CONF: Objects of Exchange: Art and Economic Encounters (Paris, 7-8 Sep 17)

International Symposium
Institut National d’Histoire de l’art (INHA)
Paris, 07. – 08.09.2017

Org. Alexander Alberro (Columbia University), Sophie Cras (Université Paris 1 Panthéon-Sorbonne)

Exchange is classically described by economists as a phenomenon of equalization of values within a given system. When heterogeneous orders of economic rationalities meet, material objects and practices come to embody the paradoxes of dissonant exchange. This symposium aims to explore how artifacts and artistic practices have materialized ruptures within, and encounters between, economic systems in the modern and contemporary period.

PROGRAM

7 September 2017

2.oo pm / Introduction, Alexander Alberro (Columbia University) & Sophie Cras (Université Paris 1 Panthéon-Sorbonne) Continue reading “CONF: Objects of Exchange: Art and Economic Encounters (Paris, 7-8 Sep 17)”

Review: Trading Values in Early Modern Antwerp

Christine Göttler, Bart Ramakers, and Joanna Woodall, eds.
Trading Values in Early Modern Antwerp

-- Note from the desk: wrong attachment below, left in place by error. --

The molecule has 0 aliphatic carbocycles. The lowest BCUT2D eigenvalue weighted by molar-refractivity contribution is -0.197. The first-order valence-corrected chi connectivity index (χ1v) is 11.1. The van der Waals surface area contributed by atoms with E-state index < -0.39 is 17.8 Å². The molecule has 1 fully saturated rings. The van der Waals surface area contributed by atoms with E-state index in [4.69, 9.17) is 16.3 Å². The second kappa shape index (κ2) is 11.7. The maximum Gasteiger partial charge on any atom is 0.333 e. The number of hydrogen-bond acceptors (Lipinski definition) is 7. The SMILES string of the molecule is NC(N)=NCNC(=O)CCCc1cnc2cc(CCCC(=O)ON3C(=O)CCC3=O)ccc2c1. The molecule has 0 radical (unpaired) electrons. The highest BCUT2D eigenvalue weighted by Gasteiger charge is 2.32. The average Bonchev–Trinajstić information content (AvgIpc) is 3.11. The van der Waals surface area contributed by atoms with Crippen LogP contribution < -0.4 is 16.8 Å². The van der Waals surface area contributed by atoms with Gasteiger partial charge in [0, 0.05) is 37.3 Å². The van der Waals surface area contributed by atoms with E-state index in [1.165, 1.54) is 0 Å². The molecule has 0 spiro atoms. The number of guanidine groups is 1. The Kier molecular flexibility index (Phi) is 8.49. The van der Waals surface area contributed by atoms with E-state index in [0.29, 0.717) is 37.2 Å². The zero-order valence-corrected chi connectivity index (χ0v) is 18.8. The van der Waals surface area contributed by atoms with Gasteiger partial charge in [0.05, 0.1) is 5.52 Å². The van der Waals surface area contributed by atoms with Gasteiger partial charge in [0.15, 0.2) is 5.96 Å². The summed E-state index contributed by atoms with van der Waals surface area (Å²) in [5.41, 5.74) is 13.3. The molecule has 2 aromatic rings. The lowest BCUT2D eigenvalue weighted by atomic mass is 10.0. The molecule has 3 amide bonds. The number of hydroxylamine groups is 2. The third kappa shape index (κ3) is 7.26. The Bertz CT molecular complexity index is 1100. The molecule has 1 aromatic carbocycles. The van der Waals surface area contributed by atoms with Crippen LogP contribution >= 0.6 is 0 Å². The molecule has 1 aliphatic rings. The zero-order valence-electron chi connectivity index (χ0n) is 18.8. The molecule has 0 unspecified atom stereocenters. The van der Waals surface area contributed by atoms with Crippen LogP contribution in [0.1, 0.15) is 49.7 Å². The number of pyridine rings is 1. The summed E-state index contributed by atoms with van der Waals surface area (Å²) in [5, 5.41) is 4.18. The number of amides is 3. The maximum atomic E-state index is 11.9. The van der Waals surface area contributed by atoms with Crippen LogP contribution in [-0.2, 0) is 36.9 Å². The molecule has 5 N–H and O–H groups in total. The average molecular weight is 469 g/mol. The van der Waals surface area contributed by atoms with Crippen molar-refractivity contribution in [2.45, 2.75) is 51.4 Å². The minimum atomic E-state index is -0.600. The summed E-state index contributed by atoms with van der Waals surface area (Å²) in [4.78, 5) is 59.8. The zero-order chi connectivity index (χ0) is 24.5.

Netherlands Yearbook for History of Art, 64. Leiden: Brill, 2014. 400 pp.;
180 color ills. Cloth
$157.00(9789004272156)

Nadia Baadj
Jan van Kessel I (1626–1679): Crafting a Natural History of Art in Early Modern Antwerp
(Studies in Baroque Art) (Dutch Edition).
Turnhout: Brepols, 2015. 208 pp.;
52 color ills.; 50 b/w ills. Cloth
$150.00(9781909400238)

Review by Marisa Anne Bass
CrossRef DOI: 10.3202/caa.reviews.2017.90

The history of art in early modern Europe would be unthinkable without Antwerp. And yet until quite recently, Antwerp was a place that nobody talked much about. Scholarship on the southern Netherlandish city (now part of Belgium) long remained the province of local historians, the indefatigable Floris Prims notable among them. And while first Pieter Paul Rubens and then Pieter Bruegel the Elder met with increasing art-historical interest following Belgium’s assertion of independence in 1830, a dogged nationalistic approach to their oeuvres meant that the city in which they lived and worked did not generate much attention in its own right. It was the artist as Flemish genius, and not the city as stimulus, that mattered.